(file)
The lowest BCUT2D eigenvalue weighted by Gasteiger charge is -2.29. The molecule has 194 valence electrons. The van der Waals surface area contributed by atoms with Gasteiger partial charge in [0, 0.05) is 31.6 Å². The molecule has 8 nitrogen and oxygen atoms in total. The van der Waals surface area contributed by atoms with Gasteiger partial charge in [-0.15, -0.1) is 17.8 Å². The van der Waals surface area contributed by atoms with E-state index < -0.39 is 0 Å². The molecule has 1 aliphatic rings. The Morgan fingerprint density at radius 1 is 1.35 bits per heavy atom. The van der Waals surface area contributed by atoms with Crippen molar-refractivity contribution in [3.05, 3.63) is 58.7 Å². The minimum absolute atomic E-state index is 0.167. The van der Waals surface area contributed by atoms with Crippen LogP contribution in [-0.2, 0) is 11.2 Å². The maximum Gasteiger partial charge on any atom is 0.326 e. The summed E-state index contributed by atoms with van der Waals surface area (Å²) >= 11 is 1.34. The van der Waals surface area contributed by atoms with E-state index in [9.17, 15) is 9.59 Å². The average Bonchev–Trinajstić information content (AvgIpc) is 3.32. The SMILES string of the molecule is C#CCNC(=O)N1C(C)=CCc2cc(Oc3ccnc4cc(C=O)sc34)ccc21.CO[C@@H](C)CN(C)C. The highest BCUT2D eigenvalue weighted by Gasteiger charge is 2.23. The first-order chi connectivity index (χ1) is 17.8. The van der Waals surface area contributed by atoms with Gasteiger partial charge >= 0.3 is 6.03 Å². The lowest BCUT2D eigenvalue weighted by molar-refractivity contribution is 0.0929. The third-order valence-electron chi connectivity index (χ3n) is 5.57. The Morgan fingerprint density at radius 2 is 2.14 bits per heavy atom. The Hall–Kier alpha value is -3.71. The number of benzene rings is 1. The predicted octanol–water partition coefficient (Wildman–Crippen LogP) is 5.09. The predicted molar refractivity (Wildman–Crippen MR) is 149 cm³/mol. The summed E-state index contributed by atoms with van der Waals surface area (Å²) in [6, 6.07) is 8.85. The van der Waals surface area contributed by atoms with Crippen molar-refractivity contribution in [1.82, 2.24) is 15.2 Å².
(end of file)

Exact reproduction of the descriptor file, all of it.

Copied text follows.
The lowest BCUT2D eigenvalue weighted by Gasteiger charge is -2.29. The molecule has 194 valence electrons. The van der Waals surface area contributed by atoms with Gasteiger partial charge in [0, 0.05) is 31.6 Å². The molecule has 8 nitrogen and oxygen atoms in total. The van der Waals surface area contributed by atoms with Gasteiger partial charge in [-0.15, -0.1) is 17.8 Å². The van der Waals surface area contributed by atoms with E-state index < -0.39 is 0 Å². The molecule has 1 aliphatic rings. The Morgan fingerprint density at radius 1 is 1.35 bits per heavy atom. The van der Waals surface area contributed by atoms with Crippen molar-refractivity contribution in [3.05, 3.63) is 58.7 Å². The minimum absolute atomic E-state index is 0.167. The van der Waals surface area contributed by atoms with Crippen LogP contribution in [-0.2, 0) is 11.2 Å². The maximum Gasteiger partial charge on any atom is 0.326 e. The summed E-state index contributed by atoms with van der Waals surface area (Å²) >= 11 is 1.34. The van der Waals surface area contributed by atoms with E-state index in [9.17, 15) is 9.59 Å². The average Bonchev–Trinajstić information content (AvgIpc) is 3.32. The SMILES string of the molecule is C#CCNC(=O)N1C(C)=CCc2cc(Oc3ccnc4cc(C=O)sc34)ccc21.CO[C@@H](C)CN(C)C. The highest BCUT2D eigenvalue weighted by Gasteiger charge is 2.23. The first-order chi connectivity index (χ1) is 17.8. The van der Waals surface area contributed by atoms with Gasteiger partial charge >= 0.3 is 6.03 Å². The lowest BCUT2D eigenvalue weighted by molar-refractivity contribution is 0.0929. The third-order valence-electron chi connectivity index (χ3n) is 5.57. The Morgan fingerprint density at radius 2 is 2.14 bits per heavy atom. The Hall–Kier alpha value is -3.71. The number of benzene rings is 1. The predicted octanol–water partition coefficient (Wildman–Crippen LogP) is 5.09. The predicted molar refractivity (Wildman–Crippen MR) is 149 cm³/mol. The summed E-state index contributed by atoms with van der Waals surface area (Å²) in [6, 6.07) is 8.85. The van der Waals surface area contributed by atoms with Crippen molar-refractivity contribution in [1.82, 2.24) is 15.2 Å².